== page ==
Detailed physico-chemical characterization of both types of NPs was done before cell culture exposures. In cell culture medium, the surface charge on the NPs measured by the zeta potential is less negative than in water. This charge reduction is caused by the compensation of negative charges due to the presence of inorganic cations contained in the physiological media. These cations are attracted to the negatively charged surface of the NPs. A less negative zeta potential favours particle aggregation, since the contribution of electrostatic repulsion is decreased. We observed indeed that in physiological media, the hydrodynamic particle diameter is larger than in water as a result of this enhanced aggregation. Inside the human respiratory tract particles may also become aggregated as soon as they come in contact with the surfactant and mucous covering the pulmonary cells. The observation of cytotoxic effects from the aggregated NPs in the cell culture medium is not uncommon. We have already shown that, even when in the form of aggregates, the cytotoxic, pro-inflammatory and oxidative effects of NPs depend upon the primary particle size/surface area. We observed a few nanometer differences in the primary particle diameters we measured by TEM and data provided by the manufacturer (Table 1). This may be due to different methodologies used but these were not communicated by the manufacturer. Furthermore, we measured the diameters after suspending NPs in the cell culture medium, which might lead to coating of NPs. Nevertheless, this observation indicates the need to determine nanomaterial physicochemical characteristics under treatment conditions before experimentation.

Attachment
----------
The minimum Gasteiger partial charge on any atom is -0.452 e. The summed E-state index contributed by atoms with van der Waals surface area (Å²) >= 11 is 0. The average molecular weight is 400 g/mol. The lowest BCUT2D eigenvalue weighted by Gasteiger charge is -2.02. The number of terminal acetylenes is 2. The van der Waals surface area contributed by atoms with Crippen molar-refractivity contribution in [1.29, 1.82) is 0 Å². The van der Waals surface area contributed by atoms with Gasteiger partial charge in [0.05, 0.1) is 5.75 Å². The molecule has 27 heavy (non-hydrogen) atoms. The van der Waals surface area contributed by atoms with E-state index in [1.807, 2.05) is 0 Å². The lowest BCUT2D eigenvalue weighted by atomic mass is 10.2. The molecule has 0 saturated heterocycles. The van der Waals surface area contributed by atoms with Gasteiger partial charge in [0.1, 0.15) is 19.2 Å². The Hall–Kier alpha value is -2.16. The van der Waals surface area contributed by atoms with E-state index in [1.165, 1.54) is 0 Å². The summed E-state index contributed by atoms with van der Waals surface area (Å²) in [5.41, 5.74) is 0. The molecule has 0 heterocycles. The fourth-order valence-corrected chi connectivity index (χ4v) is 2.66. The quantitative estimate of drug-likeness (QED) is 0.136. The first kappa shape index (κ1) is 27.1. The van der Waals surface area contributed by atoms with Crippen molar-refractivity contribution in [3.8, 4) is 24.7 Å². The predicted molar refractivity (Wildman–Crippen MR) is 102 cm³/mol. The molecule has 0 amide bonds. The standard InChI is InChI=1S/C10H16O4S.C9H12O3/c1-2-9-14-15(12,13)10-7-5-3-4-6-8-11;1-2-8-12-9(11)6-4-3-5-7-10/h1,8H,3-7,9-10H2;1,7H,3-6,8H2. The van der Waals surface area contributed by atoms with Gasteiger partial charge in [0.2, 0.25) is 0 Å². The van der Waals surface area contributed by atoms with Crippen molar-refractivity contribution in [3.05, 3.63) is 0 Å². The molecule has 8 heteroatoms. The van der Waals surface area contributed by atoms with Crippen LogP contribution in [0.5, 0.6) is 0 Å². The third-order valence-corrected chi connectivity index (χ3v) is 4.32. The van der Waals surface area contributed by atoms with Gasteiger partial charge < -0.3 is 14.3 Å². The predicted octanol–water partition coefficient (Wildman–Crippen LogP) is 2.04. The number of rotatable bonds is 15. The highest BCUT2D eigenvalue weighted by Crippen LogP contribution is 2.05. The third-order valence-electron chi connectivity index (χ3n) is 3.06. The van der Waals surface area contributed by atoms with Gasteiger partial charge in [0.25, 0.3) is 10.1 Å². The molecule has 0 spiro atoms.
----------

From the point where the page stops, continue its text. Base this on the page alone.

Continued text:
Peripheral chromatin condensation, membrane blebbing and formation of apoptotic bodies is classical for apoptosis. Recently similar ultrastructural features have been described in pulmonary epithelial cells of NP exposed factory workers. TEM analysis confirmed the presence of these typical morphological features of apoptosis whereas necrosis was not observed at low doses. It is interesting to note that at least two to three times more doses of atmospheric particles are required to induce similar apoptotic effects (data not shown). Therefore we compared the cytotoxicity of the NPs used in this study with larger sized CB (21 nm and 95 nm) and TiO2 (50 nm) and cytotoxicity increases with decreasing particle size (CB13 nm> CB 21 nm >CB 95 nm for CB and TiO2 15 nm>TiO2 50 nm TiO2 NPs respectively). The morphological characterization of apoptotic cell death was confirmed with cytometric observations of cells with reduced size. The decrease in cell size (apoptotic volume decrease) is considered as a hallmark of apoptotic cell death and plays an important role in regulating the activity of apoptotic nucleases and activation of caspases. Our observation of caspase activation by CB and TiO2 NPs is in agreement with other studies showing recently the activation of caspase-3 in the apoptotic events of CB and TiO2 NPs[22, 33]. We have shown here that NP exposure leads to activation of both initiator (C-8) and executioner caspases (C-3/-7). Caspase-8 activation typically occurs in death receptor signaling pathway of apoptosis induction but recently it has been shown that alternative activation systems also exist [34–36]. Indeed, we did not observe the activation of Fas receptor after the treatment with NPs (data not shown). Furthermore, we have shown here that caspase 8 activation leads to the activation of caspase-3/-7 as its inhibition by a specific inhibitor (z-IETD-fmk) decreases caspase-3/-7 activation (Additional file 1 figure S2). Caspases have been shown to be sensitive to the redox status of the cells [16, 37, 38] and we have also shown a time dependent induction of oxidative stress by both types of NPs. Activation of executioner caspases (C-3/-7) leads to proteolysis and fragmentation of DNA which after fixation with permeablizing fixatives like methanol/ethanol leaks out of the cell and hypodiploid cells are detected as a subG1-peak in cell cycle analysis using PI incorporation. We have shown here that both CB and TiO2 NPs exposure leads to fragmentation of DNA and appearance of this sub-G1 peak occurs after the activation of caspases confirming the role of caspases in the fragmentation of the DNA.